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Morocco shares cultural, religious, and linguistic roots with more conservative countries in the region, yet the Moroccan government has interpreted similar traditions to yield the starkly different stance that gender equality is desirable. Morocco’s Moudawana, the 2004 legislation on family law with provisions largely derived from Islamic sources, confers unprecedented rights on Moroccan women. Part I of this Note evaluates the Moudawana in light of its break with traditional Shari’a, alongside its fidelity to other Islamic law principles in giving Moroccan women unprecedented rights. While the new Moudawana has provisions addressing inheritance, children’s rights, and assets within a marriage, this Note focuses on the provisions on marriage and divorce because they provide the simplest and most accessible illustrations of the law’s effects in practice. Part II, with the aid of original, qualitative data gathered in rural Morocco, posits that the Moudawana is not enforced universally, and that under-enforcement likely results from deeply entrenched societal factors, as well as more immediate influences. Part III proposes steps for further reform which would better account for the complex realities of rural life in Morocco, as well as the fact that the Moudawana affronts many local value systems, undermining its efficacy. A basis for the proposed reforms is one human rights NGO’s experimental paralegal program in Sierra Leone, which works to reconcile rights-based law with rural cultural norms.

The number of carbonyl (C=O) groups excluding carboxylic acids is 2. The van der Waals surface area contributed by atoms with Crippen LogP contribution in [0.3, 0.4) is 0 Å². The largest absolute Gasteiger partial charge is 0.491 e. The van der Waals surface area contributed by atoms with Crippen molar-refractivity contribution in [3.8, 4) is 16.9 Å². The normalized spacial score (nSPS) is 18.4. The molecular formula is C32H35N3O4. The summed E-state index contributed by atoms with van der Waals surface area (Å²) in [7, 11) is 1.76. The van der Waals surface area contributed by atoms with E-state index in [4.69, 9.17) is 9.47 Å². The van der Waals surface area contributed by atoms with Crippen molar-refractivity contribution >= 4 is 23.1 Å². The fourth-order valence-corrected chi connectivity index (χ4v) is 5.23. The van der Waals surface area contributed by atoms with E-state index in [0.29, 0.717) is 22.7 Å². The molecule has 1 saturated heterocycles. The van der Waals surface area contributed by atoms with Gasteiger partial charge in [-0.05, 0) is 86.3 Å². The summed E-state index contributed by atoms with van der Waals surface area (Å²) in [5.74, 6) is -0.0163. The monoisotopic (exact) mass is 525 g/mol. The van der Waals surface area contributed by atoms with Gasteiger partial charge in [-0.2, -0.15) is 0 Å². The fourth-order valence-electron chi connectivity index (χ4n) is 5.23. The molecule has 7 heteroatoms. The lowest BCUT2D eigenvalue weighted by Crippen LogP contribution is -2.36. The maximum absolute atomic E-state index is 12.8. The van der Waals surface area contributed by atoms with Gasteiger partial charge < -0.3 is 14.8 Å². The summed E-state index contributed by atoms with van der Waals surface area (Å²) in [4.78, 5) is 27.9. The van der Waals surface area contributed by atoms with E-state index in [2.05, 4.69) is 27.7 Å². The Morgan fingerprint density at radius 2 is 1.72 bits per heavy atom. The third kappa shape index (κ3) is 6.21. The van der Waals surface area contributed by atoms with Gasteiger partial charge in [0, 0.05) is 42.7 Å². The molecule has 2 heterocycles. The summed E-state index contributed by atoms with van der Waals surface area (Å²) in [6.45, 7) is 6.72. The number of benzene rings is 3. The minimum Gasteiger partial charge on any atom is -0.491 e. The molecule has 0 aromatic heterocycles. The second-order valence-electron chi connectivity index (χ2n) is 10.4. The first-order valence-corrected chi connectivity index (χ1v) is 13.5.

Originally published in Cornell International Law Journal and republished here with their permission.